Divorce is hard under any circumstances – even if it’s ultimately what’s best for both parties. But while people tend to think of the divorce process as adversarial, there’s an alternative option to litigation that allows you and your ex to settle your differences outside of the courtroom: mediation. Here’s everything you need to know about divorce litigation and mediation to help you determine which is right for you.

When should you choose mediation?

  • You want what’s best for your kids: Mediation is perhaps the most child-focused divorce option. It allows two parents to work together to determine what is best for their children and outline plans for custody and support with less conflict and less stress on the kids.
  • You want to keep the peace: Mediation doesn’t require you or your ex to be friends or agree on everything. You both just have to be open to the process and willing to compromise. This can set the foundation for an amicable co-parenting relationship.
  • You want to save time and money:  If you wish to complete your divorce in months instead of years and save thousands of dollars in the process, mediation is the way to go.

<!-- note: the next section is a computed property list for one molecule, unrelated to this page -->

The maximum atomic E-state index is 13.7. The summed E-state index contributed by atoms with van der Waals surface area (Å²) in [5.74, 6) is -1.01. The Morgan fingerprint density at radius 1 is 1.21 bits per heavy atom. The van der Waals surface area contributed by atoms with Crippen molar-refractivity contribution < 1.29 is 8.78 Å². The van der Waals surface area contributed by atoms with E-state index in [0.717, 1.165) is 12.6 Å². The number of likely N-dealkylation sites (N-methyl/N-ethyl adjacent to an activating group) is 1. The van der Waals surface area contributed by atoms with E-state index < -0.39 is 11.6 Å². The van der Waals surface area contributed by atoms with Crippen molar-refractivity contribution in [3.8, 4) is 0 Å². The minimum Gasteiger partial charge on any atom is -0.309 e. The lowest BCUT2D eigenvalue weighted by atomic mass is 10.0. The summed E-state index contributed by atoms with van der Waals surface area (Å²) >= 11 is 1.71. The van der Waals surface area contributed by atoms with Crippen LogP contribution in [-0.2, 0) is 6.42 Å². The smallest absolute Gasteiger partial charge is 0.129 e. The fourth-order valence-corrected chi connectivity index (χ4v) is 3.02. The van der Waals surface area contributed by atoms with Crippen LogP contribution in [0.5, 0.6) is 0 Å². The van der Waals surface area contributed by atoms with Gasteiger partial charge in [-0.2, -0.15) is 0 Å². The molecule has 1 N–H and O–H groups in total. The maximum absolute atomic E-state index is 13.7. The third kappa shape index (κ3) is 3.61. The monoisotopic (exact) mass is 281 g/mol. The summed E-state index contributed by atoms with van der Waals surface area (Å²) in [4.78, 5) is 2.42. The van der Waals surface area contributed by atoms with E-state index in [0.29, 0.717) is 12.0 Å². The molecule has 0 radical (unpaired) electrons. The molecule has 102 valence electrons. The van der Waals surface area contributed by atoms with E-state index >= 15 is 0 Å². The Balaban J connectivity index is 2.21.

• You want control over the outcome: Mediation allows you and your ex to discuss and resolve all issues relevant to you – and your solutions can be customized to your specific needs. In litigation, a judge decides the outcome of your divorce settlement.

When should you choose litigation?

  • Your ex is mentally incapacitated: Mediation allows two parties to make their own decisions in their divorce settlement. But if your ex isn’t able to make their own decisions, such as if they have an addiction or neurological condition, they will likely need their own attorney to serve as their advocate.
  • You fear for your safety or there’s domestic violence: Your safety should be your top priority if you are dealing with a dangerous ex. Litigation is a much better option if you fear any retribution or abuse from your ex.
  • You suspect your spouse is hiding assets: Successful mediation relies on both parties being honest and transparent about their assets to settle. If you suspect your ex is trying to hide money or valuables from you to keep for themselves, you should consider hiring a lawyer to help you
  • Your spouse is unwilling to mediate: Mediation is a voluntary process that requires two parties to work together to reach a settlement. Even if you want to negotiate, if your ex-spouse is incapable of cooperating or compromise, mediation likely isn’t the right route for you.